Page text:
Use this URL to cite or link to this record in EThOS: http://ethos.bl.uk/OrderDetails.do?uin=uk.bl.ethos.588292
Title: Geoffrey, Count of Anjou and Duke of Normandy, 1129-51
Author: Dutton, Kathryn Ann
Awarding Body: University of Glasgow
Current Institution: University of Glasgow
Date of Award: 2011
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Abstract:
Count Geoffrey V of Anjou (1129-51) features in Anglo-French historiography as a peripheral figure in the Anglo-Norman succession crisis which followed the death of his father-in-law, Henry I of England and Normandy (1100-35). The few studies which examine him directly do so primarily in this context, dealing briefly with his conquest and short reign as duke of Normandy (1144-50), with reference to a limited range of evidence, primarily Anglo-Norman chronicles. There has never been a comprehensive analysis of Geoffrey’s comital reign, nor a narrative of his entire career, despite an awareness of his importance as a powerful territorial prince and important political player. This thesis establishes a complete narrative framework for Geoffrey’s life and career, and examines the key aspects of his comital and ducal reigns. It compiles and employs a body of 180 acta relating to his Angevin and Norman administrations to do so, alongside narrative evidence from Greater Anjou, Normandy, England and elsewhere. It argues that rule of Greater Anjou prior to 1150 had more in common with neighbouring principalities such as Brittany, whose rulers had emerged in the tenth and eleventh centuries as primus inter pares, than with Normandy, where ducal powers over the native aristocracy were more wide-ranging, or royal government in England. It explores the count’s territories, the personnel of government, the dispensation of justice, revenue collection, the comital army, and Geoffrey’s ability to carry out ‘traditional’ princely duties such as religious patronage in the context of Angevin elite landed society’s virtual autonomy and tendency to rebel in the first half of the twelfth century. The character of Geoffrey’s power and authority was fundamentally shaped by the region’s tenurial and seigneurial history, and could only be conducted within that framework. This study also addresses Geoffrey’s activities as first conqueror then ruler of Normandy. The process by which the duchy was conquered is shown to be more intricate than the chroniclers’ accounts of Angevin siege warfare suggest, and the ducal reign more complex than merely a regency until Geoffrey’s son, the future Henry II (1150-89), came of age. Through use of a much wider body of evidence than previously considered in connection with Geoffrey’s career, and a charter-based methodology, this thesis provides a new and appropriate treatment of an important non-royal ruler. It situates Geoffrey in his proper context and provides an account of not only how he was presented by commentators who were sometimes geographically and temporally remote, but by his own administration and those over whom he ruled. It provides an in-depth analysis of the explicit and implicit characteristics of princely rulership, and how they were won, maintained and exploited in two different contexts.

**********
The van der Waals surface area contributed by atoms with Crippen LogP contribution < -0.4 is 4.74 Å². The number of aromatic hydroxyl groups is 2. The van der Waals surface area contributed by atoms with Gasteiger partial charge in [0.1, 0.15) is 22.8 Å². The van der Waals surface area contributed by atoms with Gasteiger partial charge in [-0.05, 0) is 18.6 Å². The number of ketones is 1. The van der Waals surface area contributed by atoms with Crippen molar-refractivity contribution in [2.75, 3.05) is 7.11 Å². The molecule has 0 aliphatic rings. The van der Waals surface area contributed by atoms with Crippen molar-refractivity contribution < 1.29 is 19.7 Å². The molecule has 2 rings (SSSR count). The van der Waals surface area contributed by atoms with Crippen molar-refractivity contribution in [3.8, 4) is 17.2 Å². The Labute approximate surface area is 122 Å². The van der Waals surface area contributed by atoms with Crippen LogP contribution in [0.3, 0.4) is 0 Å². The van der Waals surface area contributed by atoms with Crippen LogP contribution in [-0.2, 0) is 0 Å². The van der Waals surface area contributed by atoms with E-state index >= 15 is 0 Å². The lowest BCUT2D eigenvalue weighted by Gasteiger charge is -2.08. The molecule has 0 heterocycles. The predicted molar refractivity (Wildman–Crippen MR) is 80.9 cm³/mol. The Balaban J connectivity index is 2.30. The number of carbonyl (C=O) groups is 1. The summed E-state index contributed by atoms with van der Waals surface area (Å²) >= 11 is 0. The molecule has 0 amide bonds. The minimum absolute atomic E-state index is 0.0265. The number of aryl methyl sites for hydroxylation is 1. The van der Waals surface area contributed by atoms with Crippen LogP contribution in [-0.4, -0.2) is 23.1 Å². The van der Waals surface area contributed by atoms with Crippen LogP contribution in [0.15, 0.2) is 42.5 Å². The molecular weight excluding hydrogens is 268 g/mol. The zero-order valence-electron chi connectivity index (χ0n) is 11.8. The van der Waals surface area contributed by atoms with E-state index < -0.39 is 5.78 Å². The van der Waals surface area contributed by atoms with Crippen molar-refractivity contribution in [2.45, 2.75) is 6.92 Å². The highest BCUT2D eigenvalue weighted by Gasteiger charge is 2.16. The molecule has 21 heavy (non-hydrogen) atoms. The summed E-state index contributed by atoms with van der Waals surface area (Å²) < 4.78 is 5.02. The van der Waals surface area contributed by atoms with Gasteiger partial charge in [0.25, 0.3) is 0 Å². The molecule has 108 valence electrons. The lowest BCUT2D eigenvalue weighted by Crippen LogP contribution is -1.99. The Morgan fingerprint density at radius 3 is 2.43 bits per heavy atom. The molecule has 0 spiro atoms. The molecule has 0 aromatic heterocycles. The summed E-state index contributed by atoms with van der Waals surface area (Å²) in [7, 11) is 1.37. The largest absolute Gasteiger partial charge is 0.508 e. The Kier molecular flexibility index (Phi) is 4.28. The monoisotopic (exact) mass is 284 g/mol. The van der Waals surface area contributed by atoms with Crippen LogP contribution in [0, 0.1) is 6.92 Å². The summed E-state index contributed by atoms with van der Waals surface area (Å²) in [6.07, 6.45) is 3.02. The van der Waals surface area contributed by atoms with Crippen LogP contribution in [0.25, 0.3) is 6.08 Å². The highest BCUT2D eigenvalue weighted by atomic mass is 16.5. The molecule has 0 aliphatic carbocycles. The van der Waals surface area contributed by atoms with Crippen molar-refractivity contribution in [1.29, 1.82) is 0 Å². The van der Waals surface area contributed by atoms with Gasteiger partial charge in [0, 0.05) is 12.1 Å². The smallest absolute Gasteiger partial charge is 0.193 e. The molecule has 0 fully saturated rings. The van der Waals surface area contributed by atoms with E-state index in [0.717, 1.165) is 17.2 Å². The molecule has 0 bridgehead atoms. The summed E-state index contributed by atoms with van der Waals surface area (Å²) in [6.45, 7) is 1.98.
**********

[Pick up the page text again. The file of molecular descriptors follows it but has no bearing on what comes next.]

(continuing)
Supervisor: Not available Sponsor: Not available
Qualification Name: Thesis (Ph.D.) Qualification Level: Doctoral
EThOS ID: uk.bl.ethos.588292  DOI: Not available
Keywords: D111 Medieval History ; CD Diplomatics. Archives. Seals ; DC France
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